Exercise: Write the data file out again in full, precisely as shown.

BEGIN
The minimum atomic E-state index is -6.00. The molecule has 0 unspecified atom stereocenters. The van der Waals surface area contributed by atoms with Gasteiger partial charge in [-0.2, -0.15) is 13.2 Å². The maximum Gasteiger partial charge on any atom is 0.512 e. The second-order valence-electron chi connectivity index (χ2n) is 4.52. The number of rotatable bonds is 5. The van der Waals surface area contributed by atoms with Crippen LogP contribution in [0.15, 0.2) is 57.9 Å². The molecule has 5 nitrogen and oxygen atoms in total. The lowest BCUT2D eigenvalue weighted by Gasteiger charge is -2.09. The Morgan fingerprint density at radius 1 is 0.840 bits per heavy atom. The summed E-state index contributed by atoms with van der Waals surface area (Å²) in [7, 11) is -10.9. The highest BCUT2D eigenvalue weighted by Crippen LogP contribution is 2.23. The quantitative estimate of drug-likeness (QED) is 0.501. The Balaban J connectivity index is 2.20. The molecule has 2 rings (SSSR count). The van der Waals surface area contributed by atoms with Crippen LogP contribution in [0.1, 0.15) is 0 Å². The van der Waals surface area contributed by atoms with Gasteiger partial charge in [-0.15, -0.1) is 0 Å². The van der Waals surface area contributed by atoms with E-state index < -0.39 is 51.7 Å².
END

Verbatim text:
The minimum atomic E-state index is -6.00. The molecule has 0 unspecified atom stereocenters. The van der Waals surface area contributed by atoms with Gasteiger partial charge in [-0.2, -0.15) is 13.2 Å². The maximum Gasteiger partial charge on any atom is 0.512 e. The second-order valence-electron chi connectivity index (χ2n) is 4.52. The number of rotatable bonds is 5. The van der Waals surface area contributed by atoms with Crippen LogP contribution in [0.15, 0.2) is 57.9 Å². The molecule has 5 nitrogen and oxygen atoms in total. The lowest BCUT2D eigenvalue weighted by Gasteiger charge is -2.09. The Morgan fingerprint density at radius 1 is 0.840 bits per heavy atom. The summed E-state index contributed by atoms with van der Waals surface area (Å²) in [7, 11) is -10.9. The highest BCUT2D eigenvalue weighted by Crippen LogP contribution is 2.23. The quantitative estimate of drug-likeness (QED) is 0.501. The Balaban J connectivity index is 2.20. The molecule has 2 rings (SSSR count). The van der Waals surface area contributed by atoms with Crippen LogP contribution in [0.1, 0.15) is 0 Å². The van der Waals surface area contributed by atoms with Gasteiger partial charge in [-0.15, -0.1) is 0 Å². The van der Waals surface area contributed by atoms with E-state index < -0.39 is 51.7 Å².